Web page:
National Sorry Day is observed in Australia on 26th May every year.

The day was first commemorated in 1998 as a way to acknowledge and express remorse for the mistreatment and injustices faced by the Indigenous peoples, especially the Stolen Generations.

The Stolen Generations refers to the Aboriginal and Torres Strait Islander children who were forcibly removed from their families by the Australian government policies between the 1800s and 1970s.

National Sorry Day serves as a platform for individuals and communities to apologize for past wrongs and work towards reconciliation.

The event aims to raise awareness about the history, culture, and struggles of the Indigenous peoples, fostering understanding and healing.

The Bridge Walk is a significant event held on National Sorry Day, where people participate in symbolic walks across bridges to show unity and support for reconciliation.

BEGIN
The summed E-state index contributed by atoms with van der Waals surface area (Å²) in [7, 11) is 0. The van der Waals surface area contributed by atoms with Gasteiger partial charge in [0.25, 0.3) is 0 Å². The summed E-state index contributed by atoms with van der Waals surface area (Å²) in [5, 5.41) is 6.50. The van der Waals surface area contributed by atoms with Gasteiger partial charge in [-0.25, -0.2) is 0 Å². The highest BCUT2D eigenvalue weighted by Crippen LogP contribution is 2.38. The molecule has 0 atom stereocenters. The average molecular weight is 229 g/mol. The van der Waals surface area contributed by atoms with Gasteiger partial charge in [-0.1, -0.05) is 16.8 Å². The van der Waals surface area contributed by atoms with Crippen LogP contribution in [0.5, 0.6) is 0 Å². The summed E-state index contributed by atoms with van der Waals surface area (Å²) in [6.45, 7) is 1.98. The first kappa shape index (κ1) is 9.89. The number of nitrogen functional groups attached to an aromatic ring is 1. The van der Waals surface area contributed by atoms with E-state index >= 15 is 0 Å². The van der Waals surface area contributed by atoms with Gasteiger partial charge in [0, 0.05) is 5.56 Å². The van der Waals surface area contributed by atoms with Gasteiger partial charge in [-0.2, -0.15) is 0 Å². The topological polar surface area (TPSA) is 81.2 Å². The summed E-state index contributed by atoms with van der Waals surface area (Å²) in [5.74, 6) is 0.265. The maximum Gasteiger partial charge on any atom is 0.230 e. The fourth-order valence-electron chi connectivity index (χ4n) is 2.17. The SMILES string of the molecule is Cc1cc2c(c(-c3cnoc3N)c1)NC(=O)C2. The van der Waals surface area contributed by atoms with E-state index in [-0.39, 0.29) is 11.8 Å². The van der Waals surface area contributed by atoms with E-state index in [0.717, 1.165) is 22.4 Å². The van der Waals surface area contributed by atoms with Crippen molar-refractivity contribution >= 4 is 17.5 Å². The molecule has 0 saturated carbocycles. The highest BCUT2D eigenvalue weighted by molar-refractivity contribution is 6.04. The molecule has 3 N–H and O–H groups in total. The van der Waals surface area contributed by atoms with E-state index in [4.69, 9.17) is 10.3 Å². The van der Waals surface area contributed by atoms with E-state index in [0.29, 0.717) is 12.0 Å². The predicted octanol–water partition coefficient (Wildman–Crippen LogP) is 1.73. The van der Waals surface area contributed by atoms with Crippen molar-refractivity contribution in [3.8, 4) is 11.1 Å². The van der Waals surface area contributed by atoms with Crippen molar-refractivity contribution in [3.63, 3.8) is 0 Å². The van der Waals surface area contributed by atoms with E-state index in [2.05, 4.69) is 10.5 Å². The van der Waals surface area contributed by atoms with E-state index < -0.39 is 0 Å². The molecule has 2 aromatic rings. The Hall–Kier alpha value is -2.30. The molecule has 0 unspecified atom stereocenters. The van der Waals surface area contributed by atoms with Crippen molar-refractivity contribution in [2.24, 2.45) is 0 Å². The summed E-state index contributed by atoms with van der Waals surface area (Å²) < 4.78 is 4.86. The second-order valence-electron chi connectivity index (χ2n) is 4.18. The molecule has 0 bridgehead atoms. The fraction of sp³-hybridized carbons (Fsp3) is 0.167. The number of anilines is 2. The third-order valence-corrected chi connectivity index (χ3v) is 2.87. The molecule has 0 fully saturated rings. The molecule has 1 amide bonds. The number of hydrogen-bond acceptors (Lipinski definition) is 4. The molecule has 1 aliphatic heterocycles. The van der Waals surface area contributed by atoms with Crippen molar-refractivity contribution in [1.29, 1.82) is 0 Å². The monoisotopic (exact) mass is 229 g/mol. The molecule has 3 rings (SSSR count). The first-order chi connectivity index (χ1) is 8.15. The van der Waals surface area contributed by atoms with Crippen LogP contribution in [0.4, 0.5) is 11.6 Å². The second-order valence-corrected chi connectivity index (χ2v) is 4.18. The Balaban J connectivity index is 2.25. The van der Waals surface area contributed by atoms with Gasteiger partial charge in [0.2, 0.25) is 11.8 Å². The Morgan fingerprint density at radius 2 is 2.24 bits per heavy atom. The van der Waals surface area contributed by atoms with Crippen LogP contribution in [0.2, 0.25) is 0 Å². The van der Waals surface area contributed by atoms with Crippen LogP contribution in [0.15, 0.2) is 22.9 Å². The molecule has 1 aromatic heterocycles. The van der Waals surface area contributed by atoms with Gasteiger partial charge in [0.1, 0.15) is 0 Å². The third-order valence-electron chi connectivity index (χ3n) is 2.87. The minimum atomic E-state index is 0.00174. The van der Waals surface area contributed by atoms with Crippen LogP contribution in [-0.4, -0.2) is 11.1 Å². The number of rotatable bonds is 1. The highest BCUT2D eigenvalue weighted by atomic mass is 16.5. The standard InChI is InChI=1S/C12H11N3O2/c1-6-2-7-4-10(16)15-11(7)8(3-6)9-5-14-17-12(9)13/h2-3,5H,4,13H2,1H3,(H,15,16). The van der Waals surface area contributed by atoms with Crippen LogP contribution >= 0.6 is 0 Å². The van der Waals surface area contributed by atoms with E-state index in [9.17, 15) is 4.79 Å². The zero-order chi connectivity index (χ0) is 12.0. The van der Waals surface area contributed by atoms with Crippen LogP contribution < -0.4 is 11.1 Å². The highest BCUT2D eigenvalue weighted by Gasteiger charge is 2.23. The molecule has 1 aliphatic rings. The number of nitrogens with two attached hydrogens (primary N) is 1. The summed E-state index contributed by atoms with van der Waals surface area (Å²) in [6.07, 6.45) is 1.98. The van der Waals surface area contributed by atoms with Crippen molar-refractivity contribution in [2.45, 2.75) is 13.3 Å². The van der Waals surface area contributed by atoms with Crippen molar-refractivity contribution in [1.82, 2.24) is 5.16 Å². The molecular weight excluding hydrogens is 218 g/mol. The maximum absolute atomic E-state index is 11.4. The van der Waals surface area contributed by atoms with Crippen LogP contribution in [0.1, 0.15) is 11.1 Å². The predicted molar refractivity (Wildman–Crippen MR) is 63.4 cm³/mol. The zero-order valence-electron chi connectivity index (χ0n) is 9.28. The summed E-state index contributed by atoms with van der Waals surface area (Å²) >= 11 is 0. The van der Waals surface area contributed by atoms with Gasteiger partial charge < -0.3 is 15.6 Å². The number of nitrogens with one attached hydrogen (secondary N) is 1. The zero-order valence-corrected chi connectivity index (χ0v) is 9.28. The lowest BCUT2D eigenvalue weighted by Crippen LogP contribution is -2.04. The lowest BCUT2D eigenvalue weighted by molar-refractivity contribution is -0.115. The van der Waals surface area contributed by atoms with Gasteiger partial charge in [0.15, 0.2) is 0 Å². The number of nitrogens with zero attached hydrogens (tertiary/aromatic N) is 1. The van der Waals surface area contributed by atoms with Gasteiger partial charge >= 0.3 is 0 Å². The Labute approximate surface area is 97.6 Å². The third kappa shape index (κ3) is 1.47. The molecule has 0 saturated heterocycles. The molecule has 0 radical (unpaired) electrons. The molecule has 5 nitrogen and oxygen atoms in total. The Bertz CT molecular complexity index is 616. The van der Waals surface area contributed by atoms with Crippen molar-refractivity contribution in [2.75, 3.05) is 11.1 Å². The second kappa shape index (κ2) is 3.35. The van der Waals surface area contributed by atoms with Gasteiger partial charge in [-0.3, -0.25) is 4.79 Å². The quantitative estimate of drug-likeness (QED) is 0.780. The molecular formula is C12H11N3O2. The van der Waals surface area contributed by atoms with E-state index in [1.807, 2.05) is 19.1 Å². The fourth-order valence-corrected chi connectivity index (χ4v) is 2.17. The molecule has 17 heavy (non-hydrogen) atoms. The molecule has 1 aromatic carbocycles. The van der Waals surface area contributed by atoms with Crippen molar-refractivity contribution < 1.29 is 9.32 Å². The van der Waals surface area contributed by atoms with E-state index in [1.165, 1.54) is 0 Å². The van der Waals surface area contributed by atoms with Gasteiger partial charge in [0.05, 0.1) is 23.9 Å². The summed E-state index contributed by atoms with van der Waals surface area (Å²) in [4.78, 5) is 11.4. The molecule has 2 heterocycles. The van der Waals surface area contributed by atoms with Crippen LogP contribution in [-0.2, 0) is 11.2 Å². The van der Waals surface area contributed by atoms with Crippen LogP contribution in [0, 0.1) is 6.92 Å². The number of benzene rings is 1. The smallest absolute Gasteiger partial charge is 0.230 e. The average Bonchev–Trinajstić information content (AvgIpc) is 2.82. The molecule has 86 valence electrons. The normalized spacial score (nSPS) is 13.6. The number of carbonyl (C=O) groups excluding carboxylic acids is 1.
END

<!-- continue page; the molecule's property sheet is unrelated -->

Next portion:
National Sorry Day is often marked by commemorative ceremonies, public speeches, art exhibitions, cultural performances, and community events throughout Australia.

The National Sorry Day Committee plays a vital role in organizing and coordinating activities and initiatives related to this day.

The Sorry Book is a powerful symbol associated with National Sorry Day. It is a compilation of personal stories, apologies, and reflections from individuals expressing remorse for past injustices.

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